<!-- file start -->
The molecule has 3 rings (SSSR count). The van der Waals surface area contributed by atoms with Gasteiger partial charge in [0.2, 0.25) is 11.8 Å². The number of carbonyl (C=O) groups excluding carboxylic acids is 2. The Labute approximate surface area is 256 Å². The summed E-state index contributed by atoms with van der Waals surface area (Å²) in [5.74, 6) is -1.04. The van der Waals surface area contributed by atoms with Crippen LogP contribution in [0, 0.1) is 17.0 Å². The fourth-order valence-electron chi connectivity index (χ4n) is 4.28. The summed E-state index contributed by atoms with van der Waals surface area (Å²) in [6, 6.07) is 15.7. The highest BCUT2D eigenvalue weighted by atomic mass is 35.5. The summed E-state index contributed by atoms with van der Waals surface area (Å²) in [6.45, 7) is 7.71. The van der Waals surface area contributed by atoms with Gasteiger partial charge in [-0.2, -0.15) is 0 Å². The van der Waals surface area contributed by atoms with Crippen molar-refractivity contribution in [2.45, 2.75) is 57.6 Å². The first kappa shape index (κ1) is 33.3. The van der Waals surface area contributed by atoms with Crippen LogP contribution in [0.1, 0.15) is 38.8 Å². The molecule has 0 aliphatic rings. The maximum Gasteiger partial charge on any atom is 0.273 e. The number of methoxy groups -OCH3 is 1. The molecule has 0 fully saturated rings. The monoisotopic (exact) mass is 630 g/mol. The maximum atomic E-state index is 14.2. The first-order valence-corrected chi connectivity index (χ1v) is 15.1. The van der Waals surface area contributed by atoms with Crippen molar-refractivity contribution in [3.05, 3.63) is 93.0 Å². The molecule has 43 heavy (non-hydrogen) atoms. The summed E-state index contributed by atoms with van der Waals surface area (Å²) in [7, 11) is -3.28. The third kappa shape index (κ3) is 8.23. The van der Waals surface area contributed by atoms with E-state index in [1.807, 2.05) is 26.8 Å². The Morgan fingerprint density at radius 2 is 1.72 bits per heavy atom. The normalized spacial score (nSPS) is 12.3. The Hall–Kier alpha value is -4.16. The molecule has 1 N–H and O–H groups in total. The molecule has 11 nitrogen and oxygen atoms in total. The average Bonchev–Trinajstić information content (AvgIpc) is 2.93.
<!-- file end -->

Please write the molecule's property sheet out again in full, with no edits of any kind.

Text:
The molecule has 3 rings (SSSR count). The van der Waals surface area contributed by atoms with Gasteiger partial charge in [0.2, 0.25) is 11.8 Å². The number of carbonyl (C=O) groups excluding carboxylic acids is 2. The Labute approximate surface area is 256 Å². The summed E-state index contributed by atoms with van der Waals surface area (Å²) in [5.74, 6) is -1.04. The van der Waals surface area contributed by atoms with Crippen LogP contribution in [0, 0.1) is 17.0 Å². The fourth-order valence-electron chi connectivity index (χ4n) is 4.28. The summed E-state index contributed by atoms with van der Waals surface area (Å²) in [6, 6.07) is 15.7. The highest BCUT2D eigenvalue weighted by atomic mass is 35.5. The summed E-state index contributed by atoms with van der Waals surface area (Å²) in [6.45, 7) is 7.71. The van der Waals surface area contributed by atoms with Gasteiger partial charge in [-0.2, -0.15) is 0 Å². The van der Waals surface area contributed by atoms with Crippen molar-refractivity contribution in [2.45, 2.75) is 57.6 Å². The first kappa shape index (κ1) is 33.3. The van der Waals surface area contributed by atoms with Crippen LogP contribution in [0.1, 0.15) is 38.8 Å². The molecule has 0 aliphatic rings. The maximum Gasteiger partial charge on any atom is 0.273 e. The number of methoxy groups -OCH3 is 1. The molecule has 0 fully saturated rings. The monoisotopic (exact) mass is 630 g/mol. The maximum atomic E-state index is 14.2. The first-order valence-corrected chi connectivity index (χ1v) is 15.1. The van der Waals surface area contributed by atoms with Crippen molar-refractivity contribution in [3.05, 3.63) is 93.0 Å². The molecule has 43 heavy (non-hydrogen) atoms. The summed E-state index contributed by atoms with van der Waals surface area (Å²) in [7, 11) is -3.28. The third kappa shape index (κ3) is 8.23. The van der Waals surface area contributed by atoms with E-state index in [1.807, 2.05) is 26.8 Å². The Morgan fingerprint density at radius 2 is 1.72 bits per heavy atom. The normalized spacial score (nSPS) is 12.3. The Hall–Kier alpha value is -4.16. The molecule has 1 N–H and O–H groups in total. The molecule has 11 nitrogen and oxygen atoms in total. The average Bonchev–Trinajstić information content (AvgIpc) is 2.93.